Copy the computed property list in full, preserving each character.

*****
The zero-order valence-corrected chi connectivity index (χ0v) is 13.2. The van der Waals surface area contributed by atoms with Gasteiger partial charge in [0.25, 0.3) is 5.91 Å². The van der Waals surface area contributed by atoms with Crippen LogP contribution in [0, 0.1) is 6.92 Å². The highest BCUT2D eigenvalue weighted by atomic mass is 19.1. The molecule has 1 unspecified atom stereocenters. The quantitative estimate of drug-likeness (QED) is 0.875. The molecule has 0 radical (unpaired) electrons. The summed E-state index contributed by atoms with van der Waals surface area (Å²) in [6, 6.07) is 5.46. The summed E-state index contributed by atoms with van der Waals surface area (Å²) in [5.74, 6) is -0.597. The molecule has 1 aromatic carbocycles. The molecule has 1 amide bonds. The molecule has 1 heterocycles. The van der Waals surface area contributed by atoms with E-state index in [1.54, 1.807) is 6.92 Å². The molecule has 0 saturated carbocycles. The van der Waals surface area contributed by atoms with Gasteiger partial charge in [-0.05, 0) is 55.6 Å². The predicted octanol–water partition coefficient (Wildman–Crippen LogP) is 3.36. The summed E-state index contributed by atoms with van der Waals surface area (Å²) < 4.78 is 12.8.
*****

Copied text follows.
The zero-order valence-corrected chi connectivity index (χ0v) is 13.2. The van der Waals surface area contributed by atoms with Gasteiger partial charge in [0.25, 0.3) is 5.91 Å². The van der Waals surface area contributed by atoms with Crippen LogP contribution in [0, 0.1) is 6.92 Å². The highest BCUT2D eigenvalue weighted by atomic mass is 19.1. The molecule has 1 unspecified atom stereocenters. The quantitative estimate of drug-likeness (QED) is 0.875. The molecule has 0 radical (unpaired) electrons. The summed E-state index contributed by atoms with van der Waals surface area (Å²) in [6, 6.07) is 5.46. The summed E-state index contributed by atoms with van der Waals surface area (Å²) in [5.74, 6) is -0.597. The molecule has 1 aromatic carbocycles. The molecule has 1 amide bonds. The molecule has 1 heterocycles. The van der Waals surface area contributed by atoms with E-state index in [1.54, 1.807) is 6.92 Å². The molecule has 0 saturated carbocycles. The van der Waals surface area contributed by atoms with Gasteiger partial charge in [-0.05, 0) is 55.6 Å². The predicted octanol–water partition coefficient (Wildman–Crippen LogP) is 3.36. The summed E-state index contributed by atoms with van der Waals surface area (Å²) < 4.78 is 12.8.